The Tuamotu Kingfisher is a multicolored, tropical bird with bright blue feathers, a dusty orange head, and a bright green back.
The entire population of these birds less than 125 lives on one tiny island in the South Pacific, and without serious intervention, they will no longer exist, scientists say.
One researcher is trying to stop the birds' extinction by working with farmers and residents on the island inhabited by the kingfishers.
"If we lose these birds, we lose 50,000 years of uniqueness and evolution," said Dylan Kesler, assistant professor in fisheries and wildlife at the University of Missouri's School of Natural Resources in the College of Agriculture, Food and Natural Resources. "Because it has lived in isolation for a very long time, it's unlike any other bird. There is no other bird like this on the planet."
Kesler and his colleagues have found a unique way to attach radio transmitters to the birds to track them and have discovered things about the birds, and ways that farmers can help, that could improve the birds' chances of survival.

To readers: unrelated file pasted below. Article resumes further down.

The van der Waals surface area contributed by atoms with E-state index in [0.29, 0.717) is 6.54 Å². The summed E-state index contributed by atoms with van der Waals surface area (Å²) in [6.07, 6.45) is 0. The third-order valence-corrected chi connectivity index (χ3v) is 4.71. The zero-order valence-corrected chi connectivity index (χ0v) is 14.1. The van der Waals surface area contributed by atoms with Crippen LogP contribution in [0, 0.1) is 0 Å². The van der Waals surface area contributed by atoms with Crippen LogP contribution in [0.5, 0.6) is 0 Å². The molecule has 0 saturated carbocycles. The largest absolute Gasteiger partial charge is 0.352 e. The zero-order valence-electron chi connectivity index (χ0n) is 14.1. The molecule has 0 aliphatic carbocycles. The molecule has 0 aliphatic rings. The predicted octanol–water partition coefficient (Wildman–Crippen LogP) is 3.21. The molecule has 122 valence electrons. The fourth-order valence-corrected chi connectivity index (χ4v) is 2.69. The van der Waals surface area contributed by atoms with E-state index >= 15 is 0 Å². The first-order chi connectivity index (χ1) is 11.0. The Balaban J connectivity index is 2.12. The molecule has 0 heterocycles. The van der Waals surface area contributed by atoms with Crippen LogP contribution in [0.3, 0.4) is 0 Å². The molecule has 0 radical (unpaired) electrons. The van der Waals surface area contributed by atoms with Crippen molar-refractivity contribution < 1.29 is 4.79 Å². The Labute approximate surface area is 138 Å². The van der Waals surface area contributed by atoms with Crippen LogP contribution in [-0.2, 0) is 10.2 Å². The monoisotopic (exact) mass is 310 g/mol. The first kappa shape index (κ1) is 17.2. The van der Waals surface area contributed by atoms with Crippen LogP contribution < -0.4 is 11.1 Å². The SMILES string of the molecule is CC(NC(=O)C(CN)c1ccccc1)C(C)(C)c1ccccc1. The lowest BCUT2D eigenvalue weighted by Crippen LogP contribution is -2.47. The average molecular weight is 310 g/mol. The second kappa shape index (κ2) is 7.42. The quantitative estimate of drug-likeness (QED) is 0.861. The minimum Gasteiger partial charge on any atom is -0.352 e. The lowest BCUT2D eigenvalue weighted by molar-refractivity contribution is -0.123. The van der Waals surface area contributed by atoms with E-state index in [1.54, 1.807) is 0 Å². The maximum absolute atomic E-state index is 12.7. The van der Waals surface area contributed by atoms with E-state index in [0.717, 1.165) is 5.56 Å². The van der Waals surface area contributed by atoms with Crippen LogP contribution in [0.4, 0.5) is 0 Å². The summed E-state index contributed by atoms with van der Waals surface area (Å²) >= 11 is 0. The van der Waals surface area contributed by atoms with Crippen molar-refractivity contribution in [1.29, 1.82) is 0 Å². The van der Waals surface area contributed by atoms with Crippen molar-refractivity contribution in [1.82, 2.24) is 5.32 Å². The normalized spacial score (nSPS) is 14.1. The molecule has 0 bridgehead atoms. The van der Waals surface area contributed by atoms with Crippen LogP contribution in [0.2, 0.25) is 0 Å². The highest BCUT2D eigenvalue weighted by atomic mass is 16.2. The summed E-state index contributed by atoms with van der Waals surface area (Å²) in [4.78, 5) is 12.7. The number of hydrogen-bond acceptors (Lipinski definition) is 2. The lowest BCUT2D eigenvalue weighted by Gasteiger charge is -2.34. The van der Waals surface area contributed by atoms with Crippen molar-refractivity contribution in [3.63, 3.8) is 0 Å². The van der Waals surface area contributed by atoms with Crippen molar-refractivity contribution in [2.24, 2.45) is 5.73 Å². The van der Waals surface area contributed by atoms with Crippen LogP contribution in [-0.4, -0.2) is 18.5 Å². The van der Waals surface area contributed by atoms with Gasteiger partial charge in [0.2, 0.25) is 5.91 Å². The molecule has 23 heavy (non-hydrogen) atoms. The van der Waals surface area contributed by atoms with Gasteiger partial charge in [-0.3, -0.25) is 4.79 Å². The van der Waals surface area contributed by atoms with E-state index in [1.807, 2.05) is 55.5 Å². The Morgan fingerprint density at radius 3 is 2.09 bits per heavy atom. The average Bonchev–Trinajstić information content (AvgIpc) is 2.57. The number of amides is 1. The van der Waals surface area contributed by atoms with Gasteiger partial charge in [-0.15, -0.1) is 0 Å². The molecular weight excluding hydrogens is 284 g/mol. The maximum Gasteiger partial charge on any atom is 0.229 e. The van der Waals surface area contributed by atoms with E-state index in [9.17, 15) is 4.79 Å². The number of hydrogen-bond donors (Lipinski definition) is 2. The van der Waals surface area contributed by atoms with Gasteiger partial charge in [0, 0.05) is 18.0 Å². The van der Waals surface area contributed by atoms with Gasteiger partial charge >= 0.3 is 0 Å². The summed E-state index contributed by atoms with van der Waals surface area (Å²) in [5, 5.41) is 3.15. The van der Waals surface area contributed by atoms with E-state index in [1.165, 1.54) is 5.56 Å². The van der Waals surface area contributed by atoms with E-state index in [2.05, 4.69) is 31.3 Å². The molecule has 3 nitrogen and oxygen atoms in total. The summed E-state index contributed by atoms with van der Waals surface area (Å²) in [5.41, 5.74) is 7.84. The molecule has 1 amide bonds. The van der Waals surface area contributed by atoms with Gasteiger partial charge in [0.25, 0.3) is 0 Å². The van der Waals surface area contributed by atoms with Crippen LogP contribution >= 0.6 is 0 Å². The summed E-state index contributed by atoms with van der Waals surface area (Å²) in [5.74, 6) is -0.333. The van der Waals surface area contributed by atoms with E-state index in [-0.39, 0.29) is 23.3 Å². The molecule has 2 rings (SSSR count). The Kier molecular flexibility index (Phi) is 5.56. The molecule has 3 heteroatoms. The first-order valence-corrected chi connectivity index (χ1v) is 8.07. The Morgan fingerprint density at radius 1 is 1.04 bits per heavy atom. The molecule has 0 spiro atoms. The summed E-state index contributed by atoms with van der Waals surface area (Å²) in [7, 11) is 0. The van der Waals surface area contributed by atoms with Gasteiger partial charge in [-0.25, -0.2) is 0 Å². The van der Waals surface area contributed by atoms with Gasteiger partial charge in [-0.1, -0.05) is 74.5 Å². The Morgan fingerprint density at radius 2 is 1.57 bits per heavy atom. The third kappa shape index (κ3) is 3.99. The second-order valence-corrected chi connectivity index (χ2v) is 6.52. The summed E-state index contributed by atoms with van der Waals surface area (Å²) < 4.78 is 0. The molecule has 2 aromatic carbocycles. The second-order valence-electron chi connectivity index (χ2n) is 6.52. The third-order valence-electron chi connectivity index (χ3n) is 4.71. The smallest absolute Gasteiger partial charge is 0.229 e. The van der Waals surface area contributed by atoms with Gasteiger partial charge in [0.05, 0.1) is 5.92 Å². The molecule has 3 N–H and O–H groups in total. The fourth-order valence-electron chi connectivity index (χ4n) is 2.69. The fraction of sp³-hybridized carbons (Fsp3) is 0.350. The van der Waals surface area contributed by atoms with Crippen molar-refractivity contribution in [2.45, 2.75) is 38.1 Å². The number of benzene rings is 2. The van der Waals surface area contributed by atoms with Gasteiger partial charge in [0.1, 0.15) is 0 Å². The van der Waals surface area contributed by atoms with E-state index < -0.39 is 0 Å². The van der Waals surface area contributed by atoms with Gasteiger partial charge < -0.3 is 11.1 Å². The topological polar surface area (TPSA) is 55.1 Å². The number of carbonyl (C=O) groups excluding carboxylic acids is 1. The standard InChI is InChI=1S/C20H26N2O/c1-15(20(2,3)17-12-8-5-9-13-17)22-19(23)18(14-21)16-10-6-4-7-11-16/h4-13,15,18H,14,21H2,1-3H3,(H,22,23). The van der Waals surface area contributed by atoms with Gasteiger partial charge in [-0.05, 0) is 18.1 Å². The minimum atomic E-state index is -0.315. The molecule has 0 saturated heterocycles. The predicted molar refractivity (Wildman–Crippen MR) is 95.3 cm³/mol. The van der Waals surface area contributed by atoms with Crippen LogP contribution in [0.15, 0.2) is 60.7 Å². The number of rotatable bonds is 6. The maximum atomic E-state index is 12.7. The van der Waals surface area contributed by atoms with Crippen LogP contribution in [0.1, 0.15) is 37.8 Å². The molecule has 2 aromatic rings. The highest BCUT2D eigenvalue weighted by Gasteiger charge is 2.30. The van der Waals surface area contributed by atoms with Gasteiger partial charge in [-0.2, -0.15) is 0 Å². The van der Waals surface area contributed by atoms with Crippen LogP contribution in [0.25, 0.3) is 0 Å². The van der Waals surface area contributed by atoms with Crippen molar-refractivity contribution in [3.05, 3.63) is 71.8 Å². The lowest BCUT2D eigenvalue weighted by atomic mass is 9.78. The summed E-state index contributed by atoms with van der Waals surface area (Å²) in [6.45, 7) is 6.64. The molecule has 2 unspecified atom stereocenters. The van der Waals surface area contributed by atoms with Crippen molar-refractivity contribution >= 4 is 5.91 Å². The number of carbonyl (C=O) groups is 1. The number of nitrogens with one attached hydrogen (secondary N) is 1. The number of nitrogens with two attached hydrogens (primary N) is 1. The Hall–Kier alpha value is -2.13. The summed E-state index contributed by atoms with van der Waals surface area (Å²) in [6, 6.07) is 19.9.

To survive, the kingfishers need several specific habitat characteristics:
- Hunting perches that are about 5 feet off the ground - The birds hunt by watching their prey from the perches in broad-leaf trees and then "pouncing" on them.
- Exposed ground - The birds' food consists mainly of lizards, which are easier to spot where the ground is clear of vegetation. When coconut farmers conduct intermediate burns on their land which are hot enough to kill brush, but do not lead to widespread fires or kill the lizards it exposes more ground and the birds can see the lizards.
- Dead trees for nesting - The birds create nests by flying into dead trees and hollowing cavities. Live trees are too hard and many farmers cut down their dead coconut trees. By encouraging farmers to leave some dead trees, the birds will continue to be able to build nests.
- Fewer predators - Cats and rats, which were introduced to the island by humans , now hunt the Tuamotu Kingfisher. By wrapping metal bands around the trees, Kesler found that the predators are less likely to get into the nests, but he is still searching for other solutions that might alleviate the pressure on the birds.